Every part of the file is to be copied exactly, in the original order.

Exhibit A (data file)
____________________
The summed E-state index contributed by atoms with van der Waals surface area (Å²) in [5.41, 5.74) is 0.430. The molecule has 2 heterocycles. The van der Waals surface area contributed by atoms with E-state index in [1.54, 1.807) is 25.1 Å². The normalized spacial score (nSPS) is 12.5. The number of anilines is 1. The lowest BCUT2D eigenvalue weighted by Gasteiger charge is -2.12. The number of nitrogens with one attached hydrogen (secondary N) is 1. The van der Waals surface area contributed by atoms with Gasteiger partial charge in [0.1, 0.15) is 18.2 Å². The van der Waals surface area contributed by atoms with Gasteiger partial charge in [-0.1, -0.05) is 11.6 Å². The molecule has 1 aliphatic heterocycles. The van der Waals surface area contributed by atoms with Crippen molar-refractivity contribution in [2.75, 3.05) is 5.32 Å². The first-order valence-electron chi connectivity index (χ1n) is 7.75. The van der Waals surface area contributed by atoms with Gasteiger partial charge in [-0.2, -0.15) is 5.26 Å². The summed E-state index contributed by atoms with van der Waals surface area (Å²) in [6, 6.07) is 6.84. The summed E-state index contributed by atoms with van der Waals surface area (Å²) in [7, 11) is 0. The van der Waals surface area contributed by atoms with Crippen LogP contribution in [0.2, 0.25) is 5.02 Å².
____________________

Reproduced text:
The summed E-state index contributed by atoms with van der Waals surface area (Å²) in [5.41, 5.74) is 0.430. The molecule has 2 heterocycles. The van der Waals surface area contributed by atoms with E-state index in [1.54, 1.807) is 25.1 Å². The normalized spacial score (nSPS) is 12.5. The number of anilines is 1. The lowest BCUT2D eigenvalue weighted by Gasteiger charge is -2.12. The number of nitrogens with one attached hydrogen (secondary N) is 1. The van der Waals surface area contributed by atoms with Gasteiger partial charge in [0.1, 0.15) is 18.2 Å². The van der Waals surface area contributed by atoms with Gasteiger partial charge in [-0.1, -0.05) is 11.6 Å². The molecule has 1 aliphatic heterocycles. The van der Waals surface area contributed by atoms with Crippen molar-refractivity contribution in [2.75, 3.05) is 5.32 Å². The first-order valence-electron chi connectivity index (χ1n) is 7.75. The van der Waals surface area contributed by atoms with Gasteiger partial charge in [-0.2, -0.15) is 5.26 Å². The summed E-state index contributed by atoms with van der Waals surface area (Å²) in [6, 6.07) is 6.84. The summed E-state index contributed by atoms with van der Waals surface area (Å²) in [7, 11) is 0. The van der Waals surface area contributed by atoms with Crippen LogP contribution in [0.2, 0.25) is 5.02 Å².